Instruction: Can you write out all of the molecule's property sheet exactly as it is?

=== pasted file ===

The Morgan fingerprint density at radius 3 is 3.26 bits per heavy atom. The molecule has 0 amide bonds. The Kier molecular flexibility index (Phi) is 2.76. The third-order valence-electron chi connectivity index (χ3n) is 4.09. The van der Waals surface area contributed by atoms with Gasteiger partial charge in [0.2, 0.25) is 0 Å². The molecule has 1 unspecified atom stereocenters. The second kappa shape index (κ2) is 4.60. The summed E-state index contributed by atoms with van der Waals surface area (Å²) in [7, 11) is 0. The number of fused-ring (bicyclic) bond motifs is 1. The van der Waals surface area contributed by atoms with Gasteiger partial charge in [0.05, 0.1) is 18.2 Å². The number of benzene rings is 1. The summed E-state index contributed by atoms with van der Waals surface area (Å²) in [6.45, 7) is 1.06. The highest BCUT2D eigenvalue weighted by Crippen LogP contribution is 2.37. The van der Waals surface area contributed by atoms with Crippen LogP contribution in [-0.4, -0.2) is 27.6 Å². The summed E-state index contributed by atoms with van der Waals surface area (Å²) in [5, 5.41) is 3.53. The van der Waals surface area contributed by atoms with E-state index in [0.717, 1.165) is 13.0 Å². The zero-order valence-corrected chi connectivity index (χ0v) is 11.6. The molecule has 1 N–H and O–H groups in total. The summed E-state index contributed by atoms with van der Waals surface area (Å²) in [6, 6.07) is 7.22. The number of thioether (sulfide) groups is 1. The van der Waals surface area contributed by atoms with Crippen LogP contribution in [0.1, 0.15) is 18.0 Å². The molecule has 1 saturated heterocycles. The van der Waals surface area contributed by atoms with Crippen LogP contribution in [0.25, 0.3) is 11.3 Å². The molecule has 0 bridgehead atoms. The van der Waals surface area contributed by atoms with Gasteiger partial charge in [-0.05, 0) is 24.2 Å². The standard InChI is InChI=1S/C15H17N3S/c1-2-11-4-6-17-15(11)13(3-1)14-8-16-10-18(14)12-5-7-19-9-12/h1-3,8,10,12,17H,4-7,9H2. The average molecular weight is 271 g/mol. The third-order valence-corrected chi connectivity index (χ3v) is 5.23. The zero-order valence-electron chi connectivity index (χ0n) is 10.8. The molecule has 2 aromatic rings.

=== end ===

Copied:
The Morgan fingerprint density at radius 3 is 3.26 bits per heavy atom. The molecule has 0 amide bonds. The Kier molecular flexibility index (Phi) is 2.76. The third-order valence-electron chi connectivity index (χ3n) is 4.09. The van der Waals surface area contributed by atoms with Gasteiger partial charge in [0.2, 0.25) is 0 Å². The molecule has 1 unspecified atom stereocenters. The second kappa shape index (κ2) is 4.60. The summed E-state index contributed by atoms with van der Waals surface area (Å²) in [7, 11) is 0. The number of fused-ring (bicyclic) bond motifs is 1. The van der Waals surface area contributed by atoms with Gasteiger partial charge in [0.05, 0.1) is 18.2 Å². The number of benzene rings is 1. The summed E-state index contributed by atoms with van der Waals surface area (Å²) in [6.45, 7) is 1.06. The highest BCUT2D eigenvalue weighted by Crippen LogP contribution is 2.37. The van der Waals surface area contributed by atoms with Crippen LogP contribution in [-0.4, -0.2) is 27.6 Å². The summed E-state index contributed by atoms with van der Waals surface area (Å²) in [5, 5.41) is 3.53. The van der Waals surface area contributed by atoms with E-state index in [0.717, 1.165) is 13.0 Å². The zero-order valence-corrected chi connectivity index (χ0v) is 11.6. The molecule has 1 N–H and O–H groups in total. The summed E-state index contributed by atoms with van der Waals surface area (Å²) in [6, 6.07) is 7.22. The number of thioether (sulfide) groups is 1. The van der Waals surface area contributed by atoms with Crippen LogP contribution in [0.1, 0.15) is 18.0 Å². The molecule has 1 saturated heterocycles. The van der Waals surface area contributed by atoms with Crippen LogP contribution in [0.25, 0.3) is 11.3 Å². The molecule has 0 bridgehead atoms. The van der Waals surface area contributed by atoms with Gasteiger partial charge in [-0.05, 0) is 24.2 Å². The standard InChI is InChI=1S/C15H17N3S/c1-2-11-4-6-17-15(11)13(3-1)14-8-16-10-18(14)12-5-7-19-9-12/h1-3,8,10,12,17H,4-7,9H2. The average molecular weight is 271 g/mol. The third-order valence-corrected chi connectivity index (χ3v) is 5.23. The zero-order valence-electron chi connectivity index (χ0n) is 10.8. The molecule has 2 aromatic rings.